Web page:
“All Christians pick and choose which portions of the Bible (to interpret) literally, progressive Christians simply admit this and share how we discern.”

Not sure I’d agree with that statement. Most people I know admit this and talk about how they discern the difference. Progressives are not superior to anyone in this matter. They don’t have “interpretative righteousness” as a result. I am bringing my men’s study through the book Bible Study that addresses many of these issues and I often verbalize these things as I preach or teach SS (the Revelation series was not an exception). I suggest he doesn’t give those pesky Fundamentalists enough credit. So much for the love (or charity) he talks about later. He seems to always paint them in a most negative light.

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Any conversation about homosexuality inevitably will turn to what the Bible says. There are bound to be many misunderstandings about what the Bible says, and attempts to say that it doesn’t really say what it says. This is where Peter Hubbard turns his attention in the 4th chapter of Love Into Light.

It is just a chapter, so it is a survey that focuses on a few key texts. There are whole books devoted to this singular topic. This is intended to hit the highlights.

“Real Bible study is an act of corporate execution as we die to our preferences and together stand in the counsel of the only Person Who embodies and defines life.”

Studying the Bible is painful for all of us because it doesn’t say what we wish it would. Each of us may have a different topic with which we disagree with the Bible. But, as he notes here we have to wrestle with it or we have made ourselves to be autonomous.

Many, like Matthew Vines, will accuse us of misinterpreting the Bible. They will accuse us of mishandling them to issue a blanket, absolute condemnation of something the Bible never condemns. I think Hubbard makes a good point about this.

“Who wants to misinterpret the Bible at the expense of hundreds of thousands of people who feel condemned to lives of shame and loneliness? Who has the time and the desire to dream up sexual prohibitions that God hasn’t created?”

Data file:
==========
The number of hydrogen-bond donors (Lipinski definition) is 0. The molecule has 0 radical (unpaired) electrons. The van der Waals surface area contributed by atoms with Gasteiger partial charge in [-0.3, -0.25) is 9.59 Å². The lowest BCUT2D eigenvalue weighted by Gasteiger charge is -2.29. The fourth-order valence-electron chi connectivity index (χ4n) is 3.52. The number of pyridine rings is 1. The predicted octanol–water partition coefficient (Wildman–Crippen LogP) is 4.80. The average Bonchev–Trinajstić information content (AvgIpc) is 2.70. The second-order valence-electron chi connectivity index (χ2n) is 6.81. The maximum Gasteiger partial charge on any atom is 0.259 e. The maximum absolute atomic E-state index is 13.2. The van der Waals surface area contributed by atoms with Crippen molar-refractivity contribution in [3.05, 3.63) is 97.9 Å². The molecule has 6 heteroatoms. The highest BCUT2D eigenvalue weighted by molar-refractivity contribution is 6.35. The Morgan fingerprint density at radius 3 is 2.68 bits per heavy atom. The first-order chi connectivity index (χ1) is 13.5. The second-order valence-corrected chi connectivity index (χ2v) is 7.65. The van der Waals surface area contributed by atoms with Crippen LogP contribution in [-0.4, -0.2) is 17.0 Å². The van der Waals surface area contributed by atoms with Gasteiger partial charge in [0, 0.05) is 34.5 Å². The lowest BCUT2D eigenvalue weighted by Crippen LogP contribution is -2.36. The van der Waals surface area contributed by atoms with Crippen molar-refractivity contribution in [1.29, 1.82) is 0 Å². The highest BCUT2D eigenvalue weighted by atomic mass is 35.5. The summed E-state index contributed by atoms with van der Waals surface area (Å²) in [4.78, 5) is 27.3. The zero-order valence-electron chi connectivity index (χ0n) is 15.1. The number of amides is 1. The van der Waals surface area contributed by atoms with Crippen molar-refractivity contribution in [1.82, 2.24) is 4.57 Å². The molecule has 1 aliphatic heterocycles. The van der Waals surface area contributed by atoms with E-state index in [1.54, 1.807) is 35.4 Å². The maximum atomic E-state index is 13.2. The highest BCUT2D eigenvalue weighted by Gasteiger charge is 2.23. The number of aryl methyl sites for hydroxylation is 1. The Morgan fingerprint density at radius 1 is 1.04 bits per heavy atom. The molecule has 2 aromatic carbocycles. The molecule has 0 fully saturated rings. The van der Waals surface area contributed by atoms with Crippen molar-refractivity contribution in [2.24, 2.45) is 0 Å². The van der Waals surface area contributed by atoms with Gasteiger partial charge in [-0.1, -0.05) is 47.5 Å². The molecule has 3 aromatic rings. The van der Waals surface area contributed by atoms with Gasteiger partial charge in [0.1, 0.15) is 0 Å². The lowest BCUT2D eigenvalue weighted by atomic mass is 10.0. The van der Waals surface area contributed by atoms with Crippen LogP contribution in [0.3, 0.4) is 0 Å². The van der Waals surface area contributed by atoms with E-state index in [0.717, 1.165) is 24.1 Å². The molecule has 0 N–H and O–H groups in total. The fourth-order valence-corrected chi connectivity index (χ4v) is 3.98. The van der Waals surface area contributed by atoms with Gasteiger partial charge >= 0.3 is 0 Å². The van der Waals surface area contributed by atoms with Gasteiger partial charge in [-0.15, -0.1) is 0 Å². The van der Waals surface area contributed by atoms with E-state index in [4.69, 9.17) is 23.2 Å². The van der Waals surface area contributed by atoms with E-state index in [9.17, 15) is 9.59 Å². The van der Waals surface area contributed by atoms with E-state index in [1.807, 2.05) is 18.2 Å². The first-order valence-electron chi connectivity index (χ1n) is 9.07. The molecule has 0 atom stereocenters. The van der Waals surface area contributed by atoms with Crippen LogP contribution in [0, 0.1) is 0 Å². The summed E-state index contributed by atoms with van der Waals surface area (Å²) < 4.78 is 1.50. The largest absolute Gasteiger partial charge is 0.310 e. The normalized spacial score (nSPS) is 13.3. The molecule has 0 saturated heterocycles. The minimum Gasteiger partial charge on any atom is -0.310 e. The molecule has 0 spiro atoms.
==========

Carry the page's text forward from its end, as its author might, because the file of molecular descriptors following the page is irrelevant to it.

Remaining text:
In other words, those with whom we disagree seem to paint us in the worst possible light: homophobes, bigots etc. I understand the desire to avoid guilt and shame. I ran from God for awhile, wanting to enjoy activities that the Bible says are immoral. We all have those things, and they are pretty important to us at the time.

The first charge made is that the prohibitions against homosexuality were temporary. Some of the prohibitions are found in Leviticus with a number of other immoral sex acts (Leviticus 18). People like Jay Bakker and Jack Rogers say it was wrong for the Israelites, but not for us today. Jay, like many today, will point out that Leviticus mentions they shouldn’t eat shellfish, wear clothing made of wool and cotton, getting tattoos and other such far less important things. The argument is that we have evolved past things.

Okay, some of those things were about how Israel was set apart ceremonially from the nations around them. What you won’t find is a penalty for eating shellfish. At most, you wouldn’t participate in corporate worship as being ceremonially unclean.

The penalty for all those sexual acts (which they neglect to mention include incest and bestiality) is death. This are how Israel was set apart from the nations morally. This was a severe penalty. We are talking about two fundamentally different things. Are we to assume that we have evolved enough to say that incest and bestiality are okay too? Or are they the only permanent prohibitions in that exact context? See how misleading their argument is?

Hubbard argues (the above was mostly mine) that Jesus affirmed and fulfilled the Old Testament. He fulfilled the ceremonial laws in such a way as to render them obsolete (read Hebrews for example). He fulfilled the moral law for us, but not in a way that renders it obsolete. We see that the New Testament affirms the Old Testament prohibitions on numerous sexual sins, including homosexuality. That brings us to one of the controversial texts in this debate: 1 Corinthians 6:9.